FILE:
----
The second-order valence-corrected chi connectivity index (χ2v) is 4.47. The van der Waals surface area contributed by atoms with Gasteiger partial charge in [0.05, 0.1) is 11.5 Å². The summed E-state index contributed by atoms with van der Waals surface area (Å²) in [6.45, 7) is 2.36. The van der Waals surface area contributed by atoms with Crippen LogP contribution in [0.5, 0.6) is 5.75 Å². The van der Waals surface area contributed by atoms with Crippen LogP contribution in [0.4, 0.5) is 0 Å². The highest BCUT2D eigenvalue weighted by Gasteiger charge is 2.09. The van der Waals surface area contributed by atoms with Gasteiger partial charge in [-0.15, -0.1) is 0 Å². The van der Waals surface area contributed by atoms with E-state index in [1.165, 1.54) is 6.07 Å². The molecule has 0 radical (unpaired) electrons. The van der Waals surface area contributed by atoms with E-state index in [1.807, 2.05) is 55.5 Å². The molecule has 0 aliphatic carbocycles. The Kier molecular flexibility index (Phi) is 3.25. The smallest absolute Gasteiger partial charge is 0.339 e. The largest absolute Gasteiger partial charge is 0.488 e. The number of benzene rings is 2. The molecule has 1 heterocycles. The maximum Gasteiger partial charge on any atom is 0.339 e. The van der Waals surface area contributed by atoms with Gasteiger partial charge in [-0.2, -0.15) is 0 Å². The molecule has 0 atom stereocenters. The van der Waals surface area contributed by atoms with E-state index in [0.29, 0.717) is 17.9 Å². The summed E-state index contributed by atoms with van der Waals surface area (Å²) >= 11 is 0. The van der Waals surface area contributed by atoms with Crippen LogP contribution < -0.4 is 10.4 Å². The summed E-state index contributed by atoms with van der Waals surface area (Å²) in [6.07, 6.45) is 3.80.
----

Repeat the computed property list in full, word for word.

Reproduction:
The second-order valence-corrected chi connectivity index (χ2v) is 4.47. The van der Waals surface area contributed by atoms with Gasteiger partial charge in [0.05, 0.1) is 11.5 Å². The summed E-state index contributed by atoms with van der Waals surface area (Å²) in [6.45, 7) is 2.36. The van der Waals surface area contributed by atoms with Crippen LogP contribution in [0.5, 0.6) is 5.75 Å². The van der Waals surface area contributed by atoms with Crippen LogP contribution in [0.4, 0.5) is 0 Å². The highest BCUT2D eigenvalue weighted by Gasteiger charge is 2.09. The van der Waals surface area contributed by atoms with Gasteiger partial charge in [-0.15, -0.1) is 0 Å². The van der Waals surface area contributed by atoms with E-state index in [1.165, 1.54) is 6.07 Å². The molecule has 0 radical (unpaired) electrons. The van der Waals surface area contributed by atoms with E-state index in [1.807, 2.05) is 55.5 Å². The molecule has 0 aliphatic carbocycles. The Kier molecular flexibility index (Phi) is 3.25. The smallest absolute Gasteiger partial charge is 0.339 e. The largest absolute Gasteiger partial charge is 0.488 e. The number of benzene rings is 2. The molecule has 1 heterocycles. The maximum Gasteiger partial charge on any atom is 0.339 e. The van der Waals surface area contributed by atoms with Gasteiger partial charge in [-0.2, -0.15) is 0 Å². The molecule has 0 atom stereocenters. The van der Waals surface area contributed by atoms with E-state index in [0.29, 0.717) is 17.9 Å². The summed E-state index contributed by atoms with van der Waals surface area (Å²) >= 11 is 0. The van der Waals surface area contributed by atoms with Crippen LogP contribution < -0.4 is 10.4 Å². The summed E-state index contributed by atoms with van der Waals surface area (Å²) in [6.07, 6.45) is 3.80.